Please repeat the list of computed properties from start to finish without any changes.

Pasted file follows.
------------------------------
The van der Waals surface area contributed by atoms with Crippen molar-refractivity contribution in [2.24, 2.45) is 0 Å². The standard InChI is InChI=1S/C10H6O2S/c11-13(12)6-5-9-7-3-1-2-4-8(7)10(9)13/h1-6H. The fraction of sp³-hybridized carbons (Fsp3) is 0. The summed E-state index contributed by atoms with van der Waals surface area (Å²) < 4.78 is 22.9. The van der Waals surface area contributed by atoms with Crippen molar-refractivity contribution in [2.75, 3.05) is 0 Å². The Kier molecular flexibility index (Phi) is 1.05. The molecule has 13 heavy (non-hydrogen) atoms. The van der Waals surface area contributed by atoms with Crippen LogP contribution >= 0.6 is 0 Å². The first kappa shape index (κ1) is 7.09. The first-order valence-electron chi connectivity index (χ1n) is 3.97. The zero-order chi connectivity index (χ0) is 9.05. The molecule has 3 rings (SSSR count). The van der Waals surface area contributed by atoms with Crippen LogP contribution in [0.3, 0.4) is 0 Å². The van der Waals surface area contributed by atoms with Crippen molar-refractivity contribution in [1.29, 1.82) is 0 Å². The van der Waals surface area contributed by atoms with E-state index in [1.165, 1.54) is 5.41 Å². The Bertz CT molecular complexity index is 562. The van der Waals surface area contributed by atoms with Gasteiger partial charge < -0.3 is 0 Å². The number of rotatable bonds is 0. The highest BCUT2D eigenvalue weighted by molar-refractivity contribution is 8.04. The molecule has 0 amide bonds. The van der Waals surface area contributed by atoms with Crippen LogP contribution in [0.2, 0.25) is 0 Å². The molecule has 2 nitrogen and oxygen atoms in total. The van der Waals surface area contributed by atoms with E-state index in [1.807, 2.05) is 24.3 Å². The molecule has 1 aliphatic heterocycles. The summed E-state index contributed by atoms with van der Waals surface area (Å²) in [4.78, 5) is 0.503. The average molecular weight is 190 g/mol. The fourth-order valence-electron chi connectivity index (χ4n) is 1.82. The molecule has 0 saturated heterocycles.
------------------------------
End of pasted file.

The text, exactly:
The van der Waals surface area contributed by atoms with Crippen molar-refractivity contribution in [2.24, 2.45) is 0 Å². The standard InChI is InChI=1S/C10H6O2S/c11-13(12)6-5-9-7-3-1-2-4-8(7)10(9)13/h1-6H. The fraction of sp³-hybridized carbons (Fsp3) is 0. The summed E-state index contributed by atoms with van der Waals surface area (Å²) < 4.78 is 22.9. The van der Waals surface area contributed by atoms with Crippen molar-refractivity contribution in [2.75, 3.05) is 0 Å². The Kier molecular flexibility index (Phi) is 1.05. The molecule has 13 heavy (non-hydrogen) atoms. The van der Waals surface area contributed by atoms with Crippen LogP contribution >= 0.6 is 0 Å². The first kappa shape index (κ1) is 7.09. The first-order valence-electron chi connectivity index (χ1n) is 3.97. The zero-order chi connectivity index (χ0) is 9.05. The molecule has 3 rings (SSSR count). The van der Waals surface area contributed by atoms with Crippen LogP contribution in [0.3, 0.4) is 0 Å². The van der Waals surface area contributed by atoms with Crippen molar-refractivity contribution in [1.29, 1.82) is 0 Å². The van der Waals surface area contributed by atoms with E-state index in [1.165, 1.54) is 5.41 Å². The Bertz CT molecular complexity index is 562. The van der Waals surface area contributed by atoms with Gasteiger partial charge < -0.3 is 0 Å². The number of rotatable bonds is 0. The highest BCUT2D eigenvalue weighted by molar-refractivity contribution is 8.04. The molecule has 0 amide bonds. The van der Waals surface area contributed by atoms with Crippen LogP contribution in [0.2, 0.25) is 0 Å². The molecule has 2 nitrogen and oxygen atoms in total. The van der Waals surface area contributed by atoms with E-state index in [1.807, 2.05) is 24.3 Å². The molecule has 1 aliphatic heterocycles. The summed E-state index contributed by atoms with van der Waals surface area (Å²) in [4.78, 5) is 0.503. The average molecular weight is 190 g/mol. The fourth-order valence-electron chi connectivity index (χ4n) is 1.82. The molecule has 0 saturated heterocycles.